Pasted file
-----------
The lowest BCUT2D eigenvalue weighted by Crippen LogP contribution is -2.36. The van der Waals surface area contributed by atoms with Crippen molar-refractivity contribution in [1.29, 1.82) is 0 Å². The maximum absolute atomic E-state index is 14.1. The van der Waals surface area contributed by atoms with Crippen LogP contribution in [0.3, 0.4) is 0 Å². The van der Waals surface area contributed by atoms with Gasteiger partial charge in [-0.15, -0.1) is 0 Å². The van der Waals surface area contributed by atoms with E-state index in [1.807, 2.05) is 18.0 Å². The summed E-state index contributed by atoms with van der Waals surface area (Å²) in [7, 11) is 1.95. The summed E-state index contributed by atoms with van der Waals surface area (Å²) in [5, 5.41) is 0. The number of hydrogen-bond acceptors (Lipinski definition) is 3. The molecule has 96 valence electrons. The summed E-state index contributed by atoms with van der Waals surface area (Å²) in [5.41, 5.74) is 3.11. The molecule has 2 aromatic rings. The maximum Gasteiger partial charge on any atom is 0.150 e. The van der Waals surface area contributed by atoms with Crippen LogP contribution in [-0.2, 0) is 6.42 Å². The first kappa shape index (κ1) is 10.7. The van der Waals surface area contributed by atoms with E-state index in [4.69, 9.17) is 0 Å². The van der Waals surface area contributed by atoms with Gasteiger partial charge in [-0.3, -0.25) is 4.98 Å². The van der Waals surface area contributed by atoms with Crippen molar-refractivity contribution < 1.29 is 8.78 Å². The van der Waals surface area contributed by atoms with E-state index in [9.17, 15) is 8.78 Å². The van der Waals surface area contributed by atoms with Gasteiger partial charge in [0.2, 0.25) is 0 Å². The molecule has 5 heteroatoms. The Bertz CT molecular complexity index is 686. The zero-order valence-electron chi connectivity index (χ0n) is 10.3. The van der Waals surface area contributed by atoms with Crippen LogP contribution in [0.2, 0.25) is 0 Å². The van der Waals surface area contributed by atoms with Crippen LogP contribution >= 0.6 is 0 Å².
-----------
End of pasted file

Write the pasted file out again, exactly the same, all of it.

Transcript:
The lowest BCUT2D eigenvalue weighted by Crippen LogP contribution is -2.36. The van der Waals surface area contributed by atoms with Crippen molar-refractivity contribution in [1.29, 1.82) is 0 Å². The maximum absolute atomic E-state index is 14.1. The van der Waals surface area contributed by atoms with Crippen LogP contribution in [0.3, 0.4) is 0 Å². The van der Waals surface area contributed by atoms with Gasteiger partial charge in [-0.15, -0.1) is 0 Å². The van der Waals surface area contributed by atoms with E-state index in [1.807, 2.05) is 18.0 Å². The summed E-state index contributed by atoms with van der Waals surface area (Å²) in [7, 11) is 1.95. The summed E-state index contributed by atoms with van der Waals surface area (Å²) in [5, 5.41) is 0. The number of hydrogen-bond acceptors (Lipinski definition) is 3. The molecule has 96 valence electrons. The summed E-state index contributed by atoms with van der Waals surface area (Å²) in [5.41, 5.74) is 3.11. The molecule has 2 aromatic rings. The maximum Gasteiger partial charge on any atom is 0.150 e. The van der Waals surface area contributed by atoms with Crippen LogP contribution in [-0.2, 0) is 6.42 Å². The first kappa shape index (κ1) is 10.7. The van der Waals surface area contributed by atoms with E-state index in [4.69, 9.17) is 0 Å². The van der Waals surface area contributed by atoms with Gasteiger partial charge in [-0.3, -0.25) is 4.98 Å². The van der Waals surface area contributed by atoms with Crippen molar-refractivity contribution < 1.29 is 8.78 Å². The van der Waals surface area contributed by atoms with E-state index in [9.17, 15) is 8.78 Å². The van der Waals surface area contributed by atoms with Gasteiger partial charge in [0.2, 0.25) is 0 Å². The molecule has 5 heteroatoms. The Bertz CT molecular complexity index is 686. The zero-order valence-electron chi connectivity index (χ0n) is 10.3. The van der Waals surface area contributed by atoms with Crippen LogP contribution in [0.2, 0.25) is 0 Å². The van der Waals surface area contributed by atoms with Crippen LogP contribution >= 0.6 is 0 Å².